Corked Bottle

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No. 48 of 50 — Significant Objects v3

[The auction for this Significant Object, with story by Wesley Stace, has ended. Original price: 33 cents. Final price: $52. This is the first of three stories in our Identical Objects series. Proceeds from this auction go to Girls Write Now.]

We were the unluckiest band in the world.

On reflection, and it’s all I’ve got left, Key West was not a great name. I was thinking Ernest Hemingway and Tennessee Williams, Doug was thinking “Songs In The Key of the West” and all that, but that was right when “Margaritaville” went global, and it was too late to change. We were an edgy post-punk combo, reading the right books, listening to the left bands, and suddenly people were asking if our music was “Gulf and Western” and I didn’t even know what it was.

The first single was “Message In A Bottle”. I know, I know. It seems mad now, but at the time I honestly didn’t think it mattered. Besides, there was a lot Sting left unsaid. He only skimmed the surface. The worst is when you get booed for playing your new single because the audience discovers it isn’t a cover of a Police song.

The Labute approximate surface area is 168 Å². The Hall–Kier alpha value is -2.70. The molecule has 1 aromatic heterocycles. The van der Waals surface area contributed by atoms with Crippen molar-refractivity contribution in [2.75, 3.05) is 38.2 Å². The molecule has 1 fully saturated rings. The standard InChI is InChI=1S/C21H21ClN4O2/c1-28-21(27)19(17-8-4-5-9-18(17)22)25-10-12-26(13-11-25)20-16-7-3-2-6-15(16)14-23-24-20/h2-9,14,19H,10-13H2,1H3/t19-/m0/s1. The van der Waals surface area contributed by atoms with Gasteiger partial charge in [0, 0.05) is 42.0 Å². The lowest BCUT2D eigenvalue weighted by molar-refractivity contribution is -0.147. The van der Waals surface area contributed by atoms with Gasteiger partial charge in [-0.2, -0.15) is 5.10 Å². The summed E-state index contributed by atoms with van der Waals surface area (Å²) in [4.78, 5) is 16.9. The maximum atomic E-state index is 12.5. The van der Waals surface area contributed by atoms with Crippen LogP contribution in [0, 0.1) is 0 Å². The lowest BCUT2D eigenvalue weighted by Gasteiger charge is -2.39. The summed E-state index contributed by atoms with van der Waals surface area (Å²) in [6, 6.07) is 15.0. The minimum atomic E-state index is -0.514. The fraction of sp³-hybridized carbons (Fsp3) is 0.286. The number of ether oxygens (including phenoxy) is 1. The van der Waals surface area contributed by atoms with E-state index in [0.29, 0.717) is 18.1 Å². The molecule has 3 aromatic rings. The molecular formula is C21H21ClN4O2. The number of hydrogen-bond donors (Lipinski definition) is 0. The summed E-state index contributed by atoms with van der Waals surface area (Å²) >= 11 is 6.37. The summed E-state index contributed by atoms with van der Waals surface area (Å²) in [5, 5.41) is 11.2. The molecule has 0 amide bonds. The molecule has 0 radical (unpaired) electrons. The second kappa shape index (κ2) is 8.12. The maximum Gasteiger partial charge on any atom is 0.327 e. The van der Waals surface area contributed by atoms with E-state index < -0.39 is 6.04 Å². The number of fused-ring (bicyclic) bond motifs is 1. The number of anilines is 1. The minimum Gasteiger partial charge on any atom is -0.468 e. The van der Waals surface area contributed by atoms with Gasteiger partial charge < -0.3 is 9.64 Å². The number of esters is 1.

I said to Angie from the record company: “Sure you can make a tchotchke, but please avoid the obvious.” She laughed at how dumb that would be. Mind you, she was also the one who told me with great enthusiasm that our new record was a “Tour de France” and I asked her whether she meant “Tour de Force” and she said she didn’t know.

Anyway, you can imagine my surprise when I open the sample at our management office.

“Butch,” I said, “it’s everything we didn’t want. Our vibe isn’t Key West and our logo isn’t palm trees.”

“I couldn’t put a hammer and symbol wrapped in barbed wire on this.”

I let it go. “Barthes would have a field day.”

“Besides,” he enthused, “the mini-scroll inside has the lyrics on it.”

“Oh well, that’s something,” I said, ever the peacemaker.

“Unfortunately, it’s the wrong version. There was some miscommunication.”

“We have to throw them all away.”

And with them went the single budget, and, in fact, the single and, in fact, the band.

What to do with 30,000 tchotchkes?

When Kanye West turned up to freestyle  on that wretched song with The Police at Live Earth in 2007, I couldn’t believe my luck. I went to the trouble of getting little stickers made which transformed Key into Kanye, but even I wasn’t convinced. He butchered the song anyway. Sally said you shouldn’t throw good money after bad.

Weirdly, due to a glitch at Harry Fox or PRS or somewhere, I am currently receiving royalties from some version of Sting’s song that has mistakenly attached itself to my name and account. It’s difficult to be honest about this, however, because it’s now my main source of income.

Sally said the tchotchkes were a monkey on my back and that we should get rid of them while waving around some sage. Dumping them into the sea was not her greatest idea however. Almost anytime I go to a beach, I find one of them bobbing in the surf at my feet.

About

Wesley Stace, also known as the musician John Wesley Harding, publishes his third novel Charles Jessold, Considered As A Murderer this year.

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